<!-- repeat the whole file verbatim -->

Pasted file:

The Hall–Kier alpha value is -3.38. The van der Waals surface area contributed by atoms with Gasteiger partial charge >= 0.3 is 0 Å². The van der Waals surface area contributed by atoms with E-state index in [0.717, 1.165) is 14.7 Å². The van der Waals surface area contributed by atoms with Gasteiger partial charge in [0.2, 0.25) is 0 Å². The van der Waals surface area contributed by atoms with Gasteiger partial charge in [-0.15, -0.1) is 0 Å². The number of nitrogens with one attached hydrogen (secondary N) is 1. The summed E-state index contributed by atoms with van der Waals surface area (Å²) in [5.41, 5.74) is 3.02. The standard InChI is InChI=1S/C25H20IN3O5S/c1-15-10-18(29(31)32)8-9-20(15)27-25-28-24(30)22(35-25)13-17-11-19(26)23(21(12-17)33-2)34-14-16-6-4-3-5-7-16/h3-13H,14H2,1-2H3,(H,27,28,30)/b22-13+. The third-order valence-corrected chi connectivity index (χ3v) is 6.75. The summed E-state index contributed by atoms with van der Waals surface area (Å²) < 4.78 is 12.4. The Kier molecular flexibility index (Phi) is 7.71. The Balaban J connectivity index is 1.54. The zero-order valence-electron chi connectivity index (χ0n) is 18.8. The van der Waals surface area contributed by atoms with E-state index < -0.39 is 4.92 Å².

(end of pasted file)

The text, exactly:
The Hall–Kier alpha value is -3.38. The van der Waals surface area contributed by atoms with Gasteiger partial charge >= 0.3 is 0 Å². The van der Waals surface area contributed by atoms with E-state index in [0.717, 1.165) is 14.7 Å². The van der Waals surface area contributed by atoms with Gasteiger partial charge in [0.2, 0.25) is 0 Å². The van der Waals surface area contributed by atoms with Gasteiger partial charge in [-0.15, -0.1) is 0 Å². The number of nitrogens with one attached hydrogen (secondary N) is 1. The summed E-state index contributed by atoms with van der Waals surface area (Å²) in [5.41, 5.74) is 3.02. The standard InChI is InChI=1S/C25H20IN3O5S/c1-15-10-18(29(31)32)8-9-20(15)27-25-28-24(30)22(35-25)13-17-11-19(26)23(21(12-17)33-2)34-14-16-6-4-3-5-7-16/h3-13H,14H2,1-2H3,(H,27,28,30)/b22-13+. The third-order valence-corrected chi connectivity index (χ3v) is 6.75. The summed E-state index contributed by atoms with van der Waals surface area (Å²) < 4.78 is 12.4. The Kier molecular flexibility index (Phi) is 7.71. The Balaban J connectivity index is 1.54. The zero-order valence-electron chi connectivity index (χ0n) is 18.8. The van der Waals surface area contributed by atoms with E-state index < -0.39 is 4.92 Å².